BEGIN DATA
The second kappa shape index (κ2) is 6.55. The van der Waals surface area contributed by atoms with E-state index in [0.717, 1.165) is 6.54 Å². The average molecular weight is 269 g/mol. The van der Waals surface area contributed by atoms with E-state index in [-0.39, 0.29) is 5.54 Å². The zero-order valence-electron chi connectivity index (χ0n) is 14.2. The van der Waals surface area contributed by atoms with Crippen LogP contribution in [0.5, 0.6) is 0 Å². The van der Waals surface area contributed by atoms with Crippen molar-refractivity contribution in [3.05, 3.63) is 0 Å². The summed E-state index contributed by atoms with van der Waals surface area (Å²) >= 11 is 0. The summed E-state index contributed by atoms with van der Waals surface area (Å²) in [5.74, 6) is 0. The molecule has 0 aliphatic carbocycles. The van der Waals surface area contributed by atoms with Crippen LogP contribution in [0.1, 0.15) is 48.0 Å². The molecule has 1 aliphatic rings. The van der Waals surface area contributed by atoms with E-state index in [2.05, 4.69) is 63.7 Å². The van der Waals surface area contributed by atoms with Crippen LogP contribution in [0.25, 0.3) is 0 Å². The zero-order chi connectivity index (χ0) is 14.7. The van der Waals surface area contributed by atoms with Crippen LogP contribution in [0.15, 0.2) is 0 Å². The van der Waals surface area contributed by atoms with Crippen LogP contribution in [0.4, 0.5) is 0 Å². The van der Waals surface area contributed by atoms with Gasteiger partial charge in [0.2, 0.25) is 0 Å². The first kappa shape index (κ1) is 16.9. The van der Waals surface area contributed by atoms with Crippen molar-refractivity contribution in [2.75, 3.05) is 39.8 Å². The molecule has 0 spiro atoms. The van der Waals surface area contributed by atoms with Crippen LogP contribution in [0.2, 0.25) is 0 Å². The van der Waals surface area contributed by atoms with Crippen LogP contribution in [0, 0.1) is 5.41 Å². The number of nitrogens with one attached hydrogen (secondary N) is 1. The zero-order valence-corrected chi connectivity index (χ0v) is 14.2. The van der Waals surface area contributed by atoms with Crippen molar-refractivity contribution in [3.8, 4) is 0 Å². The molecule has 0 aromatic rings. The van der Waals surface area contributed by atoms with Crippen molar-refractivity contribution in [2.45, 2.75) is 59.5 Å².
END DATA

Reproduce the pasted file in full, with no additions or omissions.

The second kappa shape index (κ2) is 6.55. The van der Waals surface area contributed by atoms with E-state index in [0.717, 1.165) is 6.54 Å². The average molecular weight is 269 g/mol. The van der Waals surface area contributed by atoms with E-state index in [-0.39, 0.29) is 5.54 Å². The zero-order valence-electron chi connectivity index (χ0n) is 14.2. The van der Waals surface area contributed by atoms with Crippen LogP contribution in [0.5, 0.6) is 0 Å². The van der Waals surface area contributed by atoms with Crippen molar-refractivity contribution in [3.05, 3.63) is 0 Å². The summed E-state index contributed by atoms with van der Waals surface area (Å²) >= 11 is 0. The summed E-state index contributed by atoms with van der Waals surface area (Å²) in [5.74, 6) is 0. The molecule has 0 aliphatic carbocycles. The van der Waals surface area contributed by atoms with Crippen LogP contribution in [0.1, 0.15) is 48.0 Å². The molecule has 1 aliphatic rings. The van der Waals surface area contributed by atoms with E-state index in [2.05, 4.69) is 63.7 Å². The van der Waals surface area contributed by atoms with Crippen LogP contribution in [0.25, 0.3) is 0 Å². The zero-order chi connectivity index (χ0) is 14.7. The van der Waals surface area contributed by atoms with Crippen LogP contribution in [0.15, 0.2) is 0 Å². The van der Waals surface area contributed by atoms with Crippen LogP contribution in [0.4, 0.5) is 0 Å². The van der Waals surface area contributed by atoms with Gasteiger partial charge in [0.2, 0.25) is 0 Å². The first kappa shape index (κ1) is 16.9. The van der Waals surface area contributed by atoms with Crippen molar-refractivity contribution in [2.75, 3.05) is 39.8 Å². The molecule has 0 spiro atoms. The van der Waals surface area contributed by atoms with Crippen LogP contribution in [0.2, 0.25) is 0 Å². The van der Waals surface area contributed by atoms with Crippen LogP contribution in [0, 0.1) is 5.41 Å². The number of nitrogens with one attached hydrogen (secondary N) is 1. The zero-order valence-corrected chi connectivity index (χ0v) is 14.2. The van der Waals surface area contributed by atoms with Crippen molar-refractivity contribution in [3.8, 4) is 0 Å². The molecule has 0 aromatic rings. The van der Waals surface area contributed by atoms with Crippen molar-refractivity contribution in [2.45, 2.75) is 59.5 Å².